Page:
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Mexico fully expects to reach a consensus on NAFTA trade deal

  • "In the baseline scenario of the central bank, we have that there will be a version of NAFTA," Mexican Central Bank Governor Alejandro Diaz de Leon told CNBC's Joumanna Bercetche on Saturday.
  • Alongside the U.S. and Canada, Mexico is in the midst of eight-month-old talks to try to update the NAFTA deal — which is thought to underpin about $1.2 trillion in yearly trilateral trade.
  • Ministers from the U.S., Canada and Mexico are trying to press ahead with the negotiations in order to try to avoid clashing with a presidential election in Mexico on July 1.

Mexico believes it is on the brink of agreeing to the modernization of the North American Free Trade Agreement (NAFTA).

Alongside the U.S. and Canada, Mexico is in the midst of eight-month-old talks to try to update the NAFTA deal — which is thought to underpin about $1.2 trillion in yearly trilateral trade.

"In the baseline scenario of the central bank, we have that there will be a version of NAFTA," Mexican Central Bank Governor Alejandro Diaz de Leon told CNBC's Joumanna Bercetche on Saturday.

"We know that there have been ups and downs in the negotiation … (But) we do hope that the advantages for the three countries will prevail in some version of the agreement," he added.

Rules of origin

In an apparent bid to try to quickly wrap up the reworking of the 24-year-old accord, leading Mexican officials have sought to convey an upbeat tone in recent days.

Late last week, Mexico's Economy Minister, Ildefonso Guajardo, said lawmakers had made "a lot of progress" after the second day of meetings with U.S. Trade Representative Robert Lighthizer and Canada's Chrystia Freeland. And on Sunday, Mexican President Enrique Pena Nieto said his country was feeling optimistic about the prospect of being able to successfully conclude the talks in the coming weeks.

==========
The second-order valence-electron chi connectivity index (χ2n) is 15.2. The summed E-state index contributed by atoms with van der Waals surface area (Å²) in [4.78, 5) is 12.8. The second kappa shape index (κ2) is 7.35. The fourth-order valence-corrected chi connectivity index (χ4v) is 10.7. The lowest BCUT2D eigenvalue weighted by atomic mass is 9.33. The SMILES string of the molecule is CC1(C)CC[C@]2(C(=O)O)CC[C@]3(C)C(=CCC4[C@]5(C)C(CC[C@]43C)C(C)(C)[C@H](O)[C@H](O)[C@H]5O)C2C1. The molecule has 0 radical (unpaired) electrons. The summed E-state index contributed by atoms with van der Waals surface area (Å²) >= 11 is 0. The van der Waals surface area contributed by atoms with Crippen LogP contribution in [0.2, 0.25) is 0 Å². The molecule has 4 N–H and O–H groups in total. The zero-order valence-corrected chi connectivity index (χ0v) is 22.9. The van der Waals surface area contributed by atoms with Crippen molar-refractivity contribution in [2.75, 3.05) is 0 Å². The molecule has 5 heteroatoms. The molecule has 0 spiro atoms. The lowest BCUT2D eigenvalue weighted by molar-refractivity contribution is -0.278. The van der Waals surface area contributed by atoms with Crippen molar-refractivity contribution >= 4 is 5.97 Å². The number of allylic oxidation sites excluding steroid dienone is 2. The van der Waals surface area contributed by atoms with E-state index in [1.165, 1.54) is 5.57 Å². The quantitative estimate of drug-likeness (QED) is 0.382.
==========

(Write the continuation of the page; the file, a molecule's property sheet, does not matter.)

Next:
Canada's Foreign Minister Chrystia Freeland (C) speaks before the start of a trilateral meeting with Mexico's Economy Minister Ildefonso Guajardo (L) and U.S. Trade Representative Robert Lighthizer during the third round of NAFTA talks involving the United States, Mexico and Canada in Ottawa, Ontario, Canada, September 27, 2017.
Chris Wattie | Reuters
Canada's Foreign Minister Chrystia Freeland (C) speaks before the start of a trilateral meeting with Mexico's Economy Minister Ildefonso Guajardo (L) and U.S. Trade Representative Robert Lighthizer during the third round of NAFTA talks involving the United States, Mexico and Canada in Ottawa, Ontario, Canada, September 27, 2017.

Ministers from the U.S., Canada and Mexico are trying to press ahead with the negotiations in order to try to avoid clashing with a presidential election in Mexico on July 1. Nonetheless, reaching this milestone would mean overcoming major differences on several U.S. demands.

Canada and Mexico have battled with the U.S. over their apparent reluctance to adhere to tougher NAFTA regulations on the content of vehicles made in North American nations. Often referred to as the rules of origin, it is widely considered to be a key sticking point to the talks.

President Donald Trump's negotiators had initially called for tariffs on the content of vehicles made in NAFTA nations to increase to 85 percent from 62.5 percent. However, Washington's stance over this issue has reportedly softened in an effort to reach a consensus with their North American neighbors sooner rather than later.

Market has 'priced in' NAFTA outcome

The U.S. was thought to be looking to secure a deal in principle with the NAFTA agreement sometime over the next three weeks. Meanwhile, Mexico's Guajardo said he saw an 80 percent chance of reaching a deal by the first week of May.

Trump, who has repeatedly threatened to walk away from the negotiating table in the absence of major changes, has criticized the pact for creating jobs in Mexico at the expense of U.S. workers.

President Donald Trump
Kevin Lamarque | Reuters
President Donald Trump

When asked to what extent it had been a challenge to manage Mexico's currency at a time when tweets from the U.S. president could prompt volatile swings in the exchange rate, Mexico's Diaz de Leon replied: "Obviously some of these news and posture and messages have an effect on the exchange rate, but I also think the exchange rate has been learning how to extract the signal from those pieces of information."

"So far, the market has priced in the NAFTA event according to what is likely to happen," he added.